Ammo count calculation

I have this really redundant and inefficient code right here which updates 2 weapons’ ammo count:

function UpdateAmmoText()
	
	GameUI.Weapons.Weapon1.Ammo.Text = _G.Weapon1.WeaponStates.Ammo.Value.."/".. _G.Weapon1.WeaponConfigs.MaxAmmo.Value
	if _G.Weapon1.WeaponStates.CanShoot.Value == true then
		GameUI.Weapons.Weapon1.Ready.Text = "Ready"
		GameUI.Weapons.Weapon1.Ready.TextColor3 = Color3.new(0,170,0)
	else
		GameUI.Weapons.Weapon1.Ready.Text = "Unready"
		GameUI.Weapons.Weapon1.Ready.TextColor3 = Color3.new(255,0,0)
	end
	
	GameUI.Weapons.Weapon2.Ammo.Text = _G.Weapon2.WeaponStates.Ammo.Value.."/".. _G.Weapon2.WeaponConfigs.MaxAmmo.Value
	
	if _G.Weapon2.WeaponStates.CanShoot.Value == true then
		GameUI.Weapons.Weapon2.Ready.Text = "Ready"
		GameUI.Weapons.Weapon2.Ready.TextColor3 = Color3.new(0,170,0)
	else
		GameUI.Weapons.Weapon2.Ready.Text = "Unready"
		GameUI.Weapons.Weapon2.Ready.TextColor3 = Color3.new(255,0,0)
	end
	
	GameUI.Weapons.TotalAmmo.Text = _G.Weapon1.WeaponStates.Ammo.Value + _G.Weapon2.WeaponStates.Ammo.Value .."/".._G.Weapon1.WeaponConfigs.MaxAmmo.Value + _G.Weapon2.WeaponConfigs.MaxAmmo.Value
	
	if _G.Weapon1.Parent == char then
		GameUI.Weapons.Weapon1.BackgroundTransparency = 0
		GameUI.Weapons.Weapon1.ViewportFrame.ImageTransparency = 0
	else
		GameUI.Weapons.Weapon1.BackgroundTransparency = 0.5
		GameUI.Weapons.Weapon1.ViewportFrame.ImageTransparency = 0.5
	end

	if _G.Weapon2.Parent == char then
		GameUI.Weapons.Weapon2.BackgroundTransparency = 0
		GameUI.Weapons.Weapon2.ViewportFrame.ImageTransparency = 0
	else
		GameUI.Weapons.Weapon2.BackgroundTransparency = 0.5
		GameUI.Weapons.Weapon2.ViewportFrame.ImageTransparency = 0.5
	end
	
end

Is there anyway to eliminate the redundant act and improve it overall? This is definitely something inefficient, for instance, it looks terrible. Weapon1 and Weapon2 are both instance variables, it refers to a tool.

Here’s the output result of this:

4 Likes

Looking through your code, it seems to be responsible for communicating three things;

  • the weapons ammo and clip sizes.
  • whether it is ready to be used or not.
  • whether it is equipped or not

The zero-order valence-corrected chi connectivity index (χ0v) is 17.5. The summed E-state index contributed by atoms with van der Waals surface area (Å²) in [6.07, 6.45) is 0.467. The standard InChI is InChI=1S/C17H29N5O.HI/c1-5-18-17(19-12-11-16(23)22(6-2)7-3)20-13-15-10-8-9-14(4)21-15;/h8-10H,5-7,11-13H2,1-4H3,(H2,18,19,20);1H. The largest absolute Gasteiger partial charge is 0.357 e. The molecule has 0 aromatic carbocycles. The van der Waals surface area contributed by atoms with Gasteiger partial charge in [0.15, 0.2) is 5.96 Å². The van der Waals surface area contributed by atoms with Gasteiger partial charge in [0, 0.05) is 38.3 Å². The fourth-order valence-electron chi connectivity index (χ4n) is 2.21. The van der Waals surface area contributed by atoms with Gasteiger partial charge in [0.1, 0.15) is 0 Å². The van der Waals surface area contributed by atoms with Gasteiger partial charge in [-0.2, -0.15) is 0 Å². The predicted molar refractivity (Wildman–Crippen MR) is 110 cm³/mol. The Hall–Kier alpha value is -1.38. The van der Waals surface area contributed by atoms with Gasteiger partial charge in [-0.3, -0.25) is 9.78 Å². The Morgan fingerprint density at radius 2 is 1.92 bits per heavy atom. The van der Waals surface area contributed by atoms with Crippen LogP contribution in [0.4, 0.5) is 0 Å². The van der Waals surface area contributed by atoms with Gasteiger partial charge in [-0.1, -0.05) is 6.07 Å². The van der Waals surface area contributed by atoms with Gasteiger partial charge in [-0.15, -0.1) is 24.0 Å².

Instead of one method that checks all these variables whenever one of them changes, consider making three methods that are then triggered by an event. This event can be fired in the code that handles the variables these feedback methods are based on.

For example; instead of setting a weapon’s CanShoot variable through the weapon code and then running this method on the client to update the Gui, have the weapon code fire an event to the client that it’s CanShoot variable was changed. This will then execute only the code that is required to update that specific label.

6 Likes

Well this is run inside a RenderStepped, despite on the way to fire it, is there any other improvements can be made?

It is generally good practice to stay away from Global Variables. They can be convenient but can get messy. There are plenty of posts on the dev forum of better ways than _G variables.

It can be exploited by exploiters injecting script right?

I mean sure, that’s one way if they figure out what the variables are called and how to exploit them. Apart from that though, global variables are typically bad practice because of how easily they can cause hard-to-track issues. If one script changes the global to something another script wasn’t expecting, things could get interesting (or very uninteresting) very quickly. It’s best to keep all variables self-contained in the script. Just define Weapon1 and Weapon2 before the function. I’m sure it’s something as simple as
“Weapon1 = game.Players.LocalPlayer.Backpack:findFirstChild(“Weapon1”)” (excuse the formatting, I’m on mobile)

On the same note as variables, the code will look infinitely better as soon as you stop using fully qualified paths for everything. What I mean is, add variables for the long repeated paths you have going on like “GameUI.Weapons.Weapon1”
It could easily be turned into simply “UIWeapon1” and you’ll save a ton of room and improve readability.

tl;dr - it’s all in the variables bro.